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England and Wales Bank holidays 2015

The August summer bank holiday is traditionally a time for packing up and leaving your troubles behind in favour of a distant beach, a not-so-distant national park or a popular event such as the Notting Hill Carnival in London.

What Brits choose to do on their long weekends can, of course, be determined by the weather ‒ and August is as difficult a month as any to predict.

After a damp start, with parts of the country receiving half a month's worth of rain on one day alone, the barometer swung in the opposite direction and back towards sunshine.

But will this turn of events last until 27-29 August? The Met Office says it will be a "mixed bag", with rain coming in from the south-west on Saturday. The weather is set to turn brighter and clearer on Sunday and bank holiday Monday is expected to be the sunniest day of the three - although some isolated showers have also been forecast.

Here are the bank holidays you can look forward to over the next year:

Monday 29 August – summer bank holiday

This day off was first enshrined in the Bank Holidays Act 1871, when it fell at the beginning of August. It was moved to the last Monday in the month as part of the Banking and Financial Dealings Act 1971, which is why it can be something of a washout.

Europe's biggest street festival, the Notting Hill Carnival, takes place over the weekend, with floats, bands and two million people celebrating Caribbean culture and traditions.

Leeds and Reading festivals are also held on the last weekend of August and this year have Red Hot Chili Peppers, Foals and Biffy Clyro among the headline acts.

Scotland marks its summer bank holiday at the beginning of the month, but the Edinburgh Fringe Festival spans most of August, finishing on Monday 29, come rain or shine.

Monday 26 December – Boxing Day

Historically, UK employers also offered workers and servants gifts or cash on 26 December and gave them the day off. While the gifts may have dried up in many modern workplaces, the day remains a bank holiday.

Tuesday 27 December – Christmas Day (substitute)

The final bank holiday of 2016 will be a substitute for Christmas Day, which falls on a Sunday this year. The 25 December is celebrated in many different ways around the world: Finns share a festive sauna; families in India decorate a banana or mango tree, and in Japan, it has become customary to eat a festive feast of KFC. Here in the UK, families traditionally tuck into turkey and open presents from stockings and under the tree.

The sensible decision to introduce a day off following New Year's Eve first came about in England, Wales and Northern Ireland in 1974. Traditionally, the new year is welcomed in with a rendition of Auld Lang Syne at midnight and a resolution. This year, New Year's Eve falls on a Saturday night and New Year's Day is on a Sunday, so the bank holiday falls on Monday 2 January – with Scotland also getting the next day off.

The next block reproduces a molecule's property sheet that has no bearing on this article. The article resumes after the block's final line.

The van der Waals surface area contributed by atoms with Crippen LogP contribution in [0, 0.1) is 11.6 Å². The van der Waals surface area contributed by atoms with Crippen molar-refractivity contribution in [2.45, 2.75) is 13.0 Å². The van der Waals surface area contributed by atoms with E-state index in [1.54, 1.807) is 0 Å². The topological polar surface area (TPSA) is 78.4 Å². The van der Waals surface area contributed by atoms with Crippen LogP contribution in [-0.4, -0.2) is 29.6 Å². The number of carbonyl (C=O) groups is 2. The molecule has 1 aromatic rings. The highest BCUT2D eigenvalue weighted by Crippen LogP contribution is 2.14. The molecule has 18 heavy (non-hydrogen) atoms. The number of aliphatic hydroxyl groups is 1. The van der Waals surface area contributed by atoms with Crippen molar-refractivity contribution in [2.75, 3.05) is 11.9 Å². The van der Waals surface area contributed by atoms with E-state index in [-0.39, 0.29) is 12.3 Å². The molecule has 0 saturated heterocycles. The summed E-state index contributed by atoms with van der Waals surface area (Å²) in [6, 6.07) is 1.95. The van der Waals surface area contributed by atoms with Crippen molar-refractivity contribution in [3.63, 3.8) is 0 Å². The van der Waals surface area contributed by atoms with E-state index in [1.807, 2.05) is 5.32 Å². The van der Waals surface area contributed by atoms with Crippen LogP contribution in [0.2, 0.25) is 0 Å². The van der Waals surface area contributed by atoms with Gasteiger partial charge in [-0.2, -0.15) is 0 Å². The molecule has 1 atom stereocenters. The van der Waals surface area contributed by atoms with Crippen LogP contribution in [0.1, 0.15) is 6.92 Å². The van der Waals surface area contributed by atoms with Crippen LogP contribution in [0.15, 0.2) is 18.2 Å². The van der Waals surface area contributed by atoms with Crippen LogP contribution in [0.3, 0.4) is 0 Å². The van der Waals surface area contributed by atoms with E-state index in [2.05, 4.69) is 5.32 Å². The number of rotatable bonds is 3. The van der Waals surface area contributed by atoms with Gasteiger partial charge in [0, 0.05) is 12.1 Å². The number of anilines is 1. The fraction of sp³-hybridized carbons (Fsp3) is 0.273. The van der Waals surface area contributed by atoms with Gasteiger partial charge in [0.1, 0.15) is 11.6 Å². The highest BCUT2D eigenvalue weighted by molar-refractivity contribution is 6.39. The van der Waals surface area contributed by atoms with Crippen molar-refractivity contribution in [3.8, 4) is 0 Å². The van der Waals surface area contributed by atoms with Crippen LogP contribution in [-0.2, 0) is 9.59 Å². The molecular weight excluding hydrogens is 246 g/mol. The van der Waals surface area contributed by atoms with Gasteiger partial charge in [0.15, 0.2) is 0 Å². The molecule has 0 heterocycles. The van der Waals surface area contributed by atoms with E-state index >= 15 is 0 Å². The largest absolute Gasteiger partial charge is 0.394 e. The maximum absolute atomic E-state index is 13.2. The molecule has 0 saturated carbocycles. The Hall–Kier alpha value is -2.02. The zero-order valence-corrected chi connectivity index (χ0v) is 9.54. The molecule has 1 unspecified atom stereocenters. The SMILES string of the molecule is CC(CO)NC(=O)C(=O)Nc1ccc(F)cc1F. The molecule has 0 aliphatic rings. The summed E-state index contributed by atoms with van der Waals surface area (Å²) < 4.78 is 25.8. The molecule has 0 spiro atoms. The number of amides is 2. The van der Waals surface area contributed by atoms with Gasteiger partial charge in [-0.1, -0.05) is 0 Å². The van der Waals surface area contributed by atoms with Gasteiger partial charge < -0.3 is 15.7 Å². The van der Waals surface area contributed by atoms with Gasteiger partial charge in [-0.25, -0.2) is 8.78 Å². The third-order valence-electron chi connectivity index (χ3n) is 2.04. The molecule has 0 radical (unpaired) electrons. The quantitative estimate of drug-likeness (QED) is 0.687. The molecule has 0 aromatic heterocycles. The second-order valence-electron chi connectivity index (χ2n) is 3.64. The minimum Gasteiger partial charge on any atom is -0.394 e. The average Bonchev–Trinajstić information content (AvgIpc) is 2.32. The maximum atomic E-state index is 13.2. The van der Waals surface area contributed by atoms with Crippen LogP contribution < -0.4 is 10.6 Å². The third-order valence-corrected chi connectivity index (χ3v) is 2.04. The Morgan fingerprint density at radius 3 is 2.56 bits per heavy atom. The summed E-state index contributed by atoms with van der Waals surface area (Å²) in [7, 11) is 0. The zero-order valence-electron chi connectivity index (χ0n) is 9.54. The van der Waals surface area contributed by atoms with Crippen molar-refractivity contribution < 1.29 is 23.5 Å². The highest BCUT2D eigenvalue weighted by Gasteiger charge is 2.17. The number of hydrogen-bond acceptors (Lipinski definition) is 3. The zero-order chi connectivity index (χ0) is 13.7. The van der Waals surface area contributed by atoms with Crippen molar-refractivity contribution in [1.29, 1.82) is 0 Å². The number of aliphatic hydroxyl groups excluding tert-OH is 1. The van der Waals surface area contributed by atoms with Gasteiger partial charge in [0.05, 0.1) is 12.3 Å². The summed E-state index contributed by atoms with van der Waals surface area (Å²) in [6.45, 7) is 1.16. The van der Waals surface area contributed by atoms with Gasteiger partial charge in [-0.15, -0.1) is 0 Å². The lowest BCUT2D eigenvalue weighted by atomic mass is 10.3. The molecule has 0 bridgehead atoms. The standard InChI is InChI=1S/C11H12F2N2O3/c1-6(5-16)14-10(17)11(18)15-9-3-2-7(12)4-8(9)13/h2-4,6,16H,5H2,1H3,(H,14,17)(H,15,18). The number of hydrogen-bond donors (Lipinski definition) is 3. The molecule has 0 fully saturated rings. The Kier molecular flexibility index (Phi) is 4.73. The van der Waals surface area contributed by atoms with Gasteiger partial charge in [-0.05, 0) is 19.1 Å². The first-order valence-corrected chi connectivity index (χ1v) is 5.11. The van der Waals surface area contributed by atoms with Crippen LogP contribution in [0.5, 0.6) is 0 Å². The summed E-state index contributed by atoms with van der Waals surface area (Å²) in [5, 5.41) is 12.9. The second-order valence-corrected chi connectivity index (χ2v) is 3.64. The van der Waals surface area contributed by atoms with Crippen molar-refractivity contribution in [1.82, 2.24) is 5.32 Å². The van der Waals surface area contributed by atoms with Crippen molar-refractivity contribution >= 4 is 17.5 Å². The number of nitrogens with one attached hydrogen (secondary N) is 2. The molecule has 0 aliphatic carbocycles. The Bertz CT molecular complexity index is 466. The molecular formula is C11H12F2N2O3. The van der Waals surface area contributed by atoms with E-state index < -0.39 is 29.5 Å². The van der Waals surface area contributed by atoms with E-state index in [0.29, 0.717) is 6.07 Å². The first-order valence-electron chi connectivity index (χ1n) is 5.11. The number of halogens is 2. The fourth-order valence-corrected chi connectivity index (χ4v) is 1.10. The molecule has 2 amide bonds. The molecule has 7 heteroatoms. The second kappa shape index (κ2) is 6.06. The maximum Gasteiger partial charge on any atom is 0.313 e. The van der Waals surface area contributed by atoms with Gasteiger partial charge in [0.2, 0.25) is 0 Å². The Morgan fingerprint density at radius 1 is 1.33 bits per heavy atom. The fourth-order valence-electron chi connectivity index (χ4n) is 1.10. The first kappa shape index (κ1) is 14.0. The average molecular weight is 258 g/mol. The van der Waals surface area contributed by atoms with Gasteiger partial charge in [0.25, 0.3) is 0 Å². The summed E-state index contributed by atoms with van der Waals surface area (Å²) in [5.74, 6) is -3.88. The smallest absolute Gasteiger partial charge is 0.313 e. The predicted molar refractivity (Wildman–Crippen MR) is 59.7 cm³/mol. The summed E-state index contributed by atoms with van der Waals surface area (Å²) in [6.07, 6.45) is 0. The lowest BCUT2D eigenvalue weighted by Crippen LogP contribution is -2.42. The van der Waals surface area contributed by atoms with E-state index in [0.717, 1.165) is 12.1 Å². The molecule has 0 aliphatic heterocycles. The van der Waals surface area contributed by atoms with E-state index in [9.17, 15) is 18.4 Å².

Easter is always a highly anticipated event, combining as it does two bank holidays to give the majority of workers a four-day weekend. Traditionally, Good Friday is a sombre day, on which Christians mark Jesus's crucifixion with prayer and fasting.

Historically, the resurrection of Jesus was celebrated with egg-rolling and games, some of which, such as the Hallaton bottle-kicking contest, are still played today. Easter Monday is not an official break in Scotland but many local authorities treat it as a public holiday so businesses can synchronise their opening times with the rest of the UK.

This festival, which is associated with the coming of spring and new life after the gloom of winter, ties in with the traditional May Day and is still celebrated with maypoles, Morris dancing and village fairs in many parts of England. People flock to Glastonbury on 1 May to celebrate Beltane, the Gaelic name for May Day, with processions of dancers and drummers, as well as a ceremony and large fire. The government in 2011 was reported to be considering a proposal to move this bank holiday to October, but no changes have been announced so far.

The spring bank holiday used to be held on the Monday after Pentecost – a day of religious significance to both Jews and Christians. However, it was moved to the last Monday in May in the Banking and Financial Dealings Act 1971. Traditions include the annual race at Cooper's Hill in Brockworth, Gloucestershire, where people run down a steep hill following a large round cheese with the winner awarded a 7.7lbs Double Gloucester. In Endon, Staffordshire, meanwhile, locals dress their well, hold a fayre and crown the "Well Dressing Queen". Whit Monday, the day after Pentecost, is still a religious celebration in the UK and next year falls on 5 June. However, it is no longer marked with a day off.


Scotland has a slightly different bank holiday schedule to England and Wales. Here are the next days off north of the border:

  • Monday 30 May – spring bank holiday
  • Monday 1 August – summer bank holiday
  • Wednesday 30 November – St Andrew's Day
  • Monday 26 December - Boxing Day
  • Tuesday 27 December - Christmas Day (substitute)
  • Monday 2 January
  • Tuesday 3 January - New Year's Day (substitute)
Source: www.theweek.co.uk
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